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Asahi/America expands, relocates operation

A longtime Malden-based manufacturer is moving its headquarters to a larger facility in Lawrence with the support of state and local tax incentives.

Asahi/America is investing $17.5 million to purchase and overhaul a 170,000-square-foot building in the Lawrence Industrial Park off Interstate 93, with plans to move all of its Malden operations to the new facility in October.

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The state’s Economic Assistance Coordinating Council recently approved that project and nine others to receive a local tax break, a state investment tax credit, or both. The state’s Economic Development Incentive Program allows for such tax incentives to help spur job creation and business growth.

The move by Asahi/America, a manufacturer of thermoplastic pipes and valves, will bring 125 jobs to Lawrence, including the 100 currently in Malden and 25 the firm has committed to create over time in return for the tax incentives.

“We are so thrilled that they are coming,” Lawrence Mayor Daniel Rivera said. “As we try to make Lawrence safer and better for business, it’s good to have an anchor company like them come to the city.”

Lawrence has agreed to exempt the firm from taxes over 10 years on part of the increased value of the property resulting from the investment. The exemption starts at 100 percent the first year and declines to 10 percent the final year, or $272,001 in overall tax relief.

During those years, the project will provide the city approximately $250,000 in net additional tax revenues, according to Abel Vargas, Lawrence’s business development director.

The state is providing Asahi/America another $375,000 in investment tax credits.

“It’s a very exciting time for the company,” said Stephen Harrington, the firm’s chief financial officer, calling the expansion and move “the beginning of the next chapter of Asahi/America. We are very grateful to the mayor of Lawrence for being so cooperative with us. Lawrence has been a very welcoming city for our business.”

A wholly owned subsidiary of the Japanese firm Asahi Organic Chemicals, Asahi/America imports raw and finished products from its parent company and assembles and adds to them at its approximately 100,000-square-foot Malden plant at 35 Green St.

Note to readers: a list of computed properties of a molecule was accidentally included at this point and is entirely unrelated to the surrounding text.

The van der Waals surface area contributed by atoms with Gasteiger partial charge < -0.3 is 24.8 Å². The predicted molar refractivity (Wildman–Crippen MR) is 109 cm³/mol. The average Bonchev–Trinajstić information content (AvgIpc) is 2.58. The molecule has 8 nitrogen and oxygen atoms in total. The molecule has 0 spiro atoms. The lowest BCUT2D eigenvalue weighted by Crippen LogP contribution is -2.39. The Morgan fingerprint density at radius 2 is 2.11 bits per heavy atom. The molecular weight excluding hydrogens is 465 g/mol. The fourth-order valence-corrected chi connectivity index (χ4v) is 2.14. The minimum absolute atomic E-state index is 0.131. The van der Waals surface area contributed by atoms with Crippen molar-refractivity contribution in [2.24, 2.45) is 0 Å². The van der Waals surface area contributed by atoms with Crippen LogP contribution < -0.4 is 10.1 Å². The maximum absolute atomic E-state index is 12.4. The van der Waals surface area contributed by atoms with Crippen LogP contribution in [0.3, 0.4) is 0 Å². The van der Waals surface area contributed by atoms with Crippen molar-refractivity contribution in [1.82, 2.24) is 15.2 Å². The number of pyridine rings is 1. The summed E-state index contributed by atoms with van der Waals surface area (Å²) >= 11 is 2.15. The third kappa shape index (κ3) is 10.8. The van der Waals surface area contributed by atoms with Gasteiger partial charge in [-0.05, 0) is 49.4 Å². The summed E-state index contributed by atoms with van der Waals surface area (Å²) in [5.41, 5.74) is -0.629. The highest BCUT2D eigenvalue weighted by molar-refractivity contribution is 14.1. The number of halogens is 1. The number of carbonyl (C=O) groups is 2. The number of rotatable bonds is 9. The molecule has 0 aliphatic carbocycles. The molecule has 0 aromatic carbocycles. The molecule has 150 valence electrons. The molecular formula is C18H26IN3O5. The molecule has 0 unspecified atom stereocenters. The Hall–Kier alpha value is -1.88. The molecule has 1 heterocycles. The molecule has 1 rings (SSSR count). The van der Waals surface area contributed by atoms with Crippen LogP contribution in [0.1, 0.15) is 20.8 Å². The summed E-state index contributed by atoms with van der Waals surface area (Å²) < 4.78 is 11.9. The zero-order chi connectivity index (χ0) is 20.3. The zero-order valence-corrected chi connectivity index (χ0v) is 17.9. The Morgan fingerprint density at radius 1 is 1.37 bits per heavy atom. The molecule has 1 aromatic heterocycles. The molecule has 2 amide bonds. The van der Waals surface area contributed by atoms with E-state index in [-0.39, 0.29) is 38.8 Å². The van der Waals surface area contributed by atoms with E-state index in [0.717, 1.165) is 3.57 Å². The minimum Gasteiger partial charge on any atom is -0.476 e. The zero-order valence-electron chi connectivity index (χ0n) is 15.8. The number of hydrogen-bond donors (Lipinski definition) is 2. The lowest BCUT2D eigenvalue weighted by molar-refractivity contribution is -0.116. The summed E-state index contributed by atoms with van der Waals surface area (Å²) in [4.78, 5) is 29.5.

The resulting pipe and valve products are sold to distributors, who in turn sell them to users in the United States and South America. Those range from firms in the semi-conductor and chemical industries to water parks and aquariums, including New England Aquarium in Boston, which purchased them for the overhaul of its giant ocean tank last year.

Asahi/America originated in 1971 as a division of Utilities Supply Corp., serving as a distributor for Asahi Organic Chemicals. In 1977, the division became a separate corporation, and in 1999, it was acquired by Tokyo-based Asashi.

Since its beginning, Asahi/America has operated solely out of the Malden facility, which provides space for its offices and operations. In addition to the 100 or so employees at the plant, there are about 20 sales agents across the country who work out of their homes.

“The company is growing and our operations need more space — more inventory space, more production space. We are outgrowing our building,” Harrington said.

The firm first looked at expanding on site but determined that too expensive. It then searched for a suitable facility to purchase in the Malden area — building new was ruled out due to the cost. When it was not able to find a site, the firm expanded the search.

“We are sorry to see a longstanding business like Asahi/America relocate outside of Malden, but we could not accommodate their need for additional space,” Malden Mayor Gary Christenson said by e-mail.

“My office is working on bringing a new business to that location that will have tremendous appeal to residents as well as bring in more jobs,” he said.

Located at 655 Andover St. near the Andover line, the Lawrence building was constructed in 1997. It served as a supply and distribution center for Corporate Express and later for Staples, which acquired the firm in 2008. Staples closed the facility about two years ago. Another company for a time leased one of the floors but the building has been otherwise idle.

Asahi/America purchased the property for $11.5 million in March.

The overall $17.5 million project includes that acquisition cost and the expenses involved in relocation and in retrofitting and renovating the building interior. Construction began in June.

“The building is perfect for us,” Harrington said. “We were looking for an additional 50,000 square feet. We have an additional 70,000.” He said the building is also “literally five minutes off the highway” and as a former supply and distribution center offers facilities – including truck bays and high ceilings — that meet the needs of his growing business.

Harrington said all the existing employees are encouraged to remain with the company, but he acknowledged some may not do so because of the length of the commute. He said the company is encouraging car pooling.

Vargas said Asahi/America’s decision to move to Lawrence is a significant boost for the city. “When we talk about these economic [incentive] agreements, manufacturing jobs are the gold standard. It’s really what we hope to bring to the city. And the types of jobs at Asahi/America offers are huge because they run the gamut as far as skill sets,” he said.

Vargas said the decision will also help Lawrence build a reputation as a welcoming place for businesses.

“We understand businesses are the ones taking the risk and putting up the money, but our job as the municipality is to do what we can to make the process of moving to the city as seamless as possible,” he said.

John Laidler can be reached at laidler@globe.com
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